What is the average time an employee stays in the company? The formula is simple: the number of employees who leave the company during a year divided by the average number of employees in the company in that year. Then multiply that figure by 100 to get your annual turnover rate. ([L/Avg] x 100) A high volume could be a sign of a negative work climate, low salaries, lack of promotional prospects, etc., and this costs the company money.
Rate of employee absenteeism
This KPI measures the percentage of contracted hours that were not worked due to all types of absences (whether authorised or not). It can be calculated by dividing the total number of hours not worked by the total number of contracted hours. Reducing employee absenteeism is one of the HR department’s main concerns but you need statistics as a base for tackling this.
Average recruitment time
This metric calculates the average time from publishing a job advert to the day a new recruit joins the company. To discover this, just calculate the average of the time taken for every recruitment process carried out during a certain period of time. This is an important KPI as a position that is unfilled for a long period of time costs the company money.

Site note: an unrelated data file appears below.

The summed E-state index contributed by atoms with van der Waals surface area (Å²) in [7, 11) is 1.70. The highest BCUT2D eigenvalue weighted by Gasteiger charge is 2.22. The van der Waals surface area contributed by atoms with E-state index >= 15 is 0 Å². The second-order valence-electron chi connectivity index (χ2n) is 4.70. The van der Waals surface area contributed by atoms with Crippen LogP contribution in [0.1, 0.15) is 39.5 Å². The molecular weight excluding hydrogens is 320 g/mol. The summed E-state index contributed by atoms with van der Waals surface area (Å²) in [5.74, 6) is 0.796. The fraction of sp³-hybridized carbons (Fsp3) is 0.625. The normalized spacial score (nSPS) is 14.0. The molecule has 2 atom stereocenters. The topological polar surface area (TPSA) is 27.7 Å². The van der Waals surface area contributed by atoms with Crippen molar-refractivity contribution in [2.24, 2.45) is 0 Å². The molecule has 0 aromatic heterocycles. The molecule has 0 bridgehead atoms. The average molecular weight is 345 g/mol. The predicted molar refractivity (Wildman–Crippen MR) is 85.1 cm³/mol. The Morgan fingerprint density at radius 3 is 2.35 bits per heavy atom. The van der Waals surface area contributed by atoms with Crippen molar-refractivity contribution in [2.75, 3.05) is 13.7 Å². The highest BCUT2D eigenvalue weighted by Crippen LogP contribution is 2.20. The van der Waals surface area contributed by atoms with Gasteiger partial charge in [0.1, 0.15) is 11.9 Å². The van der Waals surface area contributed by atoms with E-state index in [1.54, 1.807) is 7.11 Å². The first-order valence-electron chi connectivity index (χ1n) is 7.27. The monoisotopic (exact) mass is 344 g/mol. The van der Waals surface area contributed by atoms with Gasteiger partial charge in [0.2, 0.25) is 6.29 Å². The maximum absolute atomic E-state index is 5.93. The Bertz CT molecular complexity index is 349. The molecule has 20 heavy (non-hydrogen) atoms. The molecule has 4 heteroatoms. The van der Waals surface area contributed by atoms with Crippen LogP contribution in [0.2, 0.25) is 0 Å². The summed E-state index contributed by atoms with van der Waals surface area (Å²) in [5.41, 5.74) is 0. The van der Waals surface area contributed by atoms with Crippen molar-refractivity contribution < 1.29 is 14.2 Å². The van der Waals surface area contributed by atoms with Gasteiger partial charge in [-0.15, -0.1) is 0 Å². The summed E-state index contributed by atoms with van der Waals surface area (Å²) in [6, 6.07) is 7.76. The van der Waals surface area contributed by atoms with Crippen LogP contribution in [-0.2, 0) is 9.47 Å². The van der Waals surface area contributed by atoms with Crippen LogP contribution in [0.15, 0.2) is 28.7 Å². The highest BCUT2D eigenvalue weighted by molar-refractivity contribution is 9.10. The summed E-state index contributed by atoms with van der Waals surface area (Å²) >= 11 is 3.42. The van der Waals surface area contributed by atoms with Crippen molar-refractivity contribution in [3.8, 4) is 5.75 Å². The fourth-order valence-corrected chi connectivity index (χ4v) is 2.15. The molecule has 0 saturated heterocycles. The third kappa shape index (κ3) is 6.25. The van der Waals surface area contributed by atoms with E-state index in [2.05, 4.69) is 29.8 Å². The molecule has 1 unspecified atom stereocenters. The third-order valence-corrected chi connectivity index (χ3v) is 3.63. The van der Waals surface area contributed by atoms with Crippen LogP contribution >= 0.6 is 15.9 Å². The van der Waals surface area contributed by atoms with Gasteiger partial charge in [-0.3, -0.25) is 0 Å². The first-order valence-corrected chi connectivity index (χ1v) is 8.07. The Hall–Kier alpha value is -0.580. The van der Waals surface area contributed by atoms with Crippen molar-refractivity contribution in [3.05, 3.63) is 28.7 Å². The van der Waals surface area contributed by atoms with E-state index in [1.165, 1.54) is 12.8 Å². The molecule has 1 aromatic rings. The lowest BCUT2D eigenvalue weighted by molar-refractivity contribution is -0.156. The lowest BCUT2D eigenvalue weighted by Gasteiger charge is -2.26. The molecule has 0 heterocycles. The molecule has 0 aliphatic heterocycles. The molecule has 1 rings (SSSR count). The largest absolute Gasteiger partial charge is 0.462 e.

This indicator looks at the sum of all costs related to hiring a new employee. It includes recruitment costs (advertising, time invested, ATS and other software…) as well as training costs (education, materials…).
Recruitment conversion rate
To find out which platforms deliver better results in finding candidates for a position we can calculate the conversion rate: The formula: (No. of candidates selected / total No. of candidates) x 100.
This KPI enables you to gauge whether your occupational health and safety measures are being correctly implemented and are effective. The correct way to calculate this is as follows: (number of accidents / 1,000,000 / number of hours worked by people exposed to the risk.)